Benefits of Drinking Water - Free InfoGraphic
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A collection of information regarding the Benefits of Drinking Water, the information in this InfoGraphic has been wholly sourced online and compiled by people with no medical experience whatsoever.
Proportion of Water in the Human Body
A rough indicator is that the human body is made up of 2/3 water.
Other facts about the proportion of water in the human body:
- The average man has between 57% and 60% water in their body*
- A new-born infant has more, up to 79% water in their body*
- Obesity can decrease the percentage of water in the body down to 45%*
- The amount of water in the body decreases from birth to old age
- You lose most of the water during the first 10 years of your life
* The proportion of water in the body, shown as a percentage of body weight.
The Benefits of Drinking Water
Water helps your body in many ways:
- It aids body growth
- It helps with body maintenance
- It regulates temperature
- It provides a medium for important chemical reactions to occur in the body
- It lubricates the joints and eyes
- It aids digestion
- It helps the body flush out waste and toxins
It is claimed that drinking water also helps to:
- Improve concentration levels
- Reduce headaches caused by dehydration
- Aid weight loss (See “Drinking Water Myths” for clarification)
- Improve joint and muscle health
- Aid physical performance
- Improve emotional outlook
“Drinking water improves exam grades, research suggests” Source: http://www.bbc.co.uk/news/education-17741653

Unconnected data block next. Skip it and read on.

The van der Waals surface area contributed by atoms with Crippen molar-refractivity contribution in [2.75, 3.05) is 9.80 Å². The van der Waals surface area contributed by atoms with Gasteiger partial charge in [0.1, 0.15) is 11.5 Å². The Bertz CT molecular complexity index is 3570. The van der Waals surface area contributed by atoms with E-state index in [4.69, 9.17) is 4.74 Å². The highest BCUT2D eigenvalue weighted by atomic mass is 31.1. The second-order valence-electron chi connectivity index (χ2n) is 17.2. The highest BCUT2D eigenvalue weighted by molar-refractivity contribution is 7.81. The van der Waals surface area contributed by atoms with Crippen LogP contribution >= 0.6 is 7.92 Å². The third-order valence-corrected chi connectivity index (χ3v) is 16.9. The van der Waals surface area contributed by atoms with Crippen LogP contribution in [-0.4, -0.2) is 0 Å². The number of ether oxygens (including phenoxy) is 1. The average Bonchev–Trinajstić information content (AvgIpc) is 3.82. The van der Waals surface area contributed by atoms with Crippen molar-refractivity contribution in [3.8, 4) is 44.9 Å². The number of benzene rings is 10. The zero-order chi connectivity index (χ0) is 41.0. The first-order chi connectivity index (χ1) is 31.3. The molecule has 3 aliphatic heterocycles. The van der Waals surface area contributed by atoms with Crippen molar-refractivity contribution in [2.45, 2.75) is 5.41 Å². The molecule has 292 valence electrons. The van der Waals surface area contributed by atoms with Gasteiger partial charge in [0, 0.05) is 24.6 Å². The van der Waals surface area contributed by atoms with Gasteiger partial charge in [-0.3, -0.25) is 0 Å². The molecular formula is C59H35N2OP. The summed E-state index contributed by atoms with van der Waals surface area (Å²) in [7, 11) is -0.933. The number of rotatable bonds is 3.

Drinking Water Myths
MYTH: You Can't Drink Too Much Water
It is possible to drink too much, over consumption of water can lead to a potentially fatal condition called Hypernatremia also known as Water Intoxication. Source: http://en.wikipedia.org/wiki/Water_intoxication
MYTH: Drink Eight Glasses Per Day
Common advice is to “drink eight 8-ounce glasses of water per day” which is about 1.9 litres. We are calling this a Myth as (although it approximates other guidance) no one seems to know quite where the advice originated from. Source: http://www.dartmouth.edu/~news/releases/2002/aug/080802.html
MYTH: Drinking Water Helps Lose Weight
Water will not cause you to lose weight however the NHS states that it “…might help you snack less…” and that “…Sometimes thirst can be mistaken for hunger; if you're thirsty you may snack more.” Source: http://www.nhs.uk/Livewell/loseweight/Pages/Weightlossmyths.aspx
MYTH: You Can Only Hydrate With Water
Not true; water is great as it contains no calories or sugars, however milk and fruit juice are also good, provided you understand the amount of sugar you're consuming. In addition a large proportion of your fluid intake can come from the food you eat.
General Fluid Intake Guidance
What you need to drink depends on many factors including, what you've eaten, your health, age, the climate and any physical activity.
The factors involved are too numerous to leave us with definitive guidance on the amount an individual should drink, but the general guidance that we found online is as follows: